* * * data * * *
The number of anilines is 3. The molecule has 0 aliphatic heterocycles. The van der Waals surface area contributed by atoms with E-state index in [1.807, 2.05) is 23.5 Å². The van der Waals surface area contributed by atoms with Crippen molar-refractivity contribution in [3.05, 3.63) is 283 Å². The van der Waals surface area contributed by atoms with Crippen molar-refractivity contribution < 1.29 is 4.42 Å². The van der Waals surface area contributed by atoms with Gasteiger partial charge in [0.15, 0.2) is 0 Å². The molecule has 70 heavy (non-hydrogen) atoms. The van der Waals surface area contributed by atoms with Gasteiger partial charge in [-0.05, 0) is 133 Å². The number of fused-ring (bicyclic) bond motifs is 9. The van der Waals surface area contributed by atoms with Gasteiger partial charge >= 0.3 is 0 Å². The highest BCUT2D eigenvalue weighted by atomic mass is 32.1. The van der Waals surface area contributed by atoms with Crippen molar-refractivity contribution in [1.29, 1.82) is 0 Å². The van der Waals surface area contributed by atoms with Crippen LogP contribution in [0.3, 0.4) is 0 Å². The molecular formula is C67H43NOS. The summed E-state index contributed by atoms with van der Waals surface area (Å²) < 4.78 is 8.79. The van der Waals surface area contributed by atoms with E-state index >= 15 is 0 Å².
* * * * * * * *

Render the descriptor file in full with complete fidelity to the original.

The number of anilines is 3. The molecule has 0 aliphatic heterocycles. The van der Waals surface area contributed by atoms with E-state index in [1.807, 2.05) is 23.5 Å². The van der Waals surface area contributed by atoms with Crippen molar-refractivity contribution in [3.05, 3.63) is 283 Å². The van der Waals surface area contributed by atoms with Crippen molar-refractivity contribution < 1.29 is 4.42 Å². The van der Waals surface area contributed by atoms with Gasteiger partial charge in [0.15, 0.2) is 0 Å². The molecule has 70 heavy (non-hydrogen) atoms. The van der Waals surface area contributed by atoms with Gasteiger partial charge in [-0.05, 0) is 133 Å². The number of fused-ring (bicyclic) bond motifs is 9. The van der Waals surface area contributed by atoms with Gasteiger partial charge >= 0.3 is 0 Å². The highest BCUT2D eigenvalue weighted by atomic mass is 32.1. The van der Waals surface area contributed by atoms with Crippen molar-refractivity contribution in [1.29, 1.82) is 0 Å². The van der Waals surface area contributed by atoms with Crippen LogP contribution in [0.3, 0.4) is 0 Å². The molecular formula is C67H43NOS. The summed E-state index contributed by atoms with van der Waals surface area (Å²) < 4.78 is 8.79. The van der Waals surface area contributed by atoms with E-state index >= 15 is 0 Å².